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I still hear my four children screaming, says Solai man

Roy Lumbe @lumbe_roy

As the sun sets on Nyakinyua village in Solai, Nakuru county, a dark cloud looming over the opposite horizon cracks with thunder and zigzag lighting. Joseph  Wahinya, a survivor of the recent Solai Dam tragedy, is startled in the middle of an interview and tears well up in his eyes.

It is three weeks since Wahinya, 36, and his wife Miriam lost all their four children to the disaster that claimed 48 lives.

Wahinya looks at the darkened cloud and then at the fading rays of the setting sun on the western ebb and says solemnly: “That night when the dam burst, a dark cloud had gathered just like this at sunset, with thunder and lightning. I can still hear my children screaming when the water swept them away.”

He narrated his heart-rending story last Friday when we stayed overnight in Nyakinyua village to witness how the trouble-striken residents, some without homes, are coping in the aftermath of the tragedy. Wahinya’s story epitomises the sheer pain of most families here.

The blow was sudden and violent, he recalls, standing next to a tree he climbed to save his life. A woollen hat that Wahinya had been wearing when he climbed the tree was left hanging on a branch when he was rescued in the morning, and he looks at it daily as a stark reminder to his shattering loss. His wife also survived miraculously by clinging onto barbed wire of a school fence until help arrived.

A boda boda rider at the nearby Energy village, Wahinya was living his life easy and comfortable prior to the tragedy. Having purchased a piece of land where his wife tended to vegetables, the family was the average example of most Solai villagers who either worked at the Patel coffee farm, ran small businesses or practised subsistence farming.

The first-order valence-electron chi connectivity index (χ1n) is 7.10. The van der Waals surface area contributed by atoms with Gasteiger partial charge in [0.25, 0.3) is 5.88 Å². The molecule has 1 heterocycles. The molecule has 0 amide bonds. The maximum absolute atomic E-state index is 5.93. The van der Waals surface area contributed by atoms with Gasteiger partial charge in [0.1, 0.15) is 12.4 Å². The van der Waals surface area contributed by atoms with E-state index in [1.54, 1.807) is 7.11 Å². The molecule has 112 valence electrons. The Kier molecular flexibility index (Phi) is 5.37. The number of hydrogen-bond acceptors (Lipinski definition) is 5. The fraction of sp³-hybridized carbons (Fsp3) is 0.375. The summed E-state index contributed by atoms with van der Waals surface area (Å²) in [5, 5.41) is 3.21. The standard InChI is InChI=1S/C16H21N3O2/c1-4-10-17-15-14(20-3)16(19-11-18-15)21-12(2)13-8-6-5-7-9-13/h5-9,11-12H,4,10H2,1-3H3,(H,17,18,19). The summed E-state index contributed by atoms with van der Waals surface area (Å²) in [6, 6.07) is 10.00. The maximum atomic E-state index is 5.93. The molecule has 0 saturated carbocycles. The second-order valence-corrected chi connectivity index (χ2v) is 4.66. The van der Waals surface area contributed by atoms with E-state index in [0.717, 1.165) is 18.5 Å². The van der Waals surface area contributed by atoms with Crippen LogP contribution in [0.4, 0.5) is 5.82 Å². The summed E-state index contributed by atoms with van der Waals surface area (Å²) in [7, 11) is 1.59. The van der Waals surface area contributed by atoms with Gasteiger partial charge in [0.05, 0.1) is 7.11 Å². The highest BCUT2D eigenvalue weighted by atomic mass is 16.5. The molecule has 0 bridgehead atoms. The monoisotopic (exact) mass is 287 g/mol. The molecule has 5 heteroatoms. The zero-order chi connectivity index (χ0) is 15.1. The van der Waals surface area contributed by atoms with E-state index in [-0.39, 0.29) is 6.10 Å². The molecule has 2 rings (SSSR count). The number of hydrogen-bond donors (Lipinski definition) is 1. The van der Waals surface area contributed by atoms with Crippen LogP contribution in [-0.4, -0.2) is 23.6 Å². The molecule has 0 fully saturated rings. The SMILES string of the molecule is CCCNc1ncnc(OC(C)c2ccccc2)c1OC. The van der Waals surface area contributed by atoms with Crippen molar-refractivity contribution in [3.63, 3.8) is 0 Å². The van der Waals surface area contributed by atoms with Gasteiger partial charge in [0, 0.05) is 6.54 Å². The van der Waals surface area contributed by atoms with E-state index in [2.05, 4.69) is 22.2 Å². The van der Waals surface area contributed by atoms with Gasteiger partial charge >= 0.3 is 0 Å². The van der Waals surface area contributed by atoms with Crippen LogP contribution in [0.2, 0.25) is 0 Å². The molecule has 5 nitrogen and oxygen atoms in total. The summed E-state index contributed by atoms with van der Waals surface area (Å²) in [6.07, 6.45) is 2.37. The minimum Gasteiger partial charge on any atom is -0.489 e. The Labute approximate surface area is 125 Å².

That was before the brutal force descended on the village, demolishing his humble home and wiping out lives, including his children aged eight, six and three and one-month-old.

We found Wahinya at his father’s home in Nyakinyua where he is now staying with his wife and took them back for an interview at the empty plot in Energy, where their house once stood.

The night of May 9, 2018  gives him nightmares as he recalls how he was unable to save his children from the raging waters.

“I held onto a tree and listened helplessly as they screamed, calling out daddy, daddy, mummy…..” he breaks down.

He recolects that on the fateful day, he was at work before his wife called, requesting him to buy some meat for supper which he did before heading back for a delivery to for one of his customers.

The dam burst its walls when he was a few metres to his house. He saw the deluge hit and sweep away their house, as he clung to a tree. Even his motorbike was swept away with the two kilos of meat he was carrying.

“I don’t think I can ever get over this tragedy, all my kids perished. I shouted until my voice was hoarse, calling their names. When it was all quiet, I knew somehow I would never see them again. It was dark, silent and I feared the worst,” he says.

Wahinya’s mother, Jane Wambui, says she has tried to counsel his son over the loss of his children but he is still inconsolable.

“My son is stressed but I have counselled him on how to overcome the loss. I took him in and his wife to help them start all over again,” she says.

Every evening, a group of Solai residents converge at a local restaurant for a few hours of sorrowful chitchat. They update each other on how they feel, but once the gathering ends, they each retreat to their own dimly lit houses to spend the remaining hours of the night feeling uncertain about the future.

Families who had rented out houses in the area received Sh30,000 while those whose semi-permanent houses were destroyed were given Sh50,000.

Those who owned permanent houses received Sh100,000 to help rebuild their lives as they move out of the camps.

For Wahinya, he recounts the only fond memory left for him to treasure.“Some weeks ago it was my second-born daughter’s birthday. She said to me ‘Daddy, I want a toy.’ I bought her one and she was happy.”

The doll was the only thing not swept from the scene where their house stood, the only reminder of the family he had.

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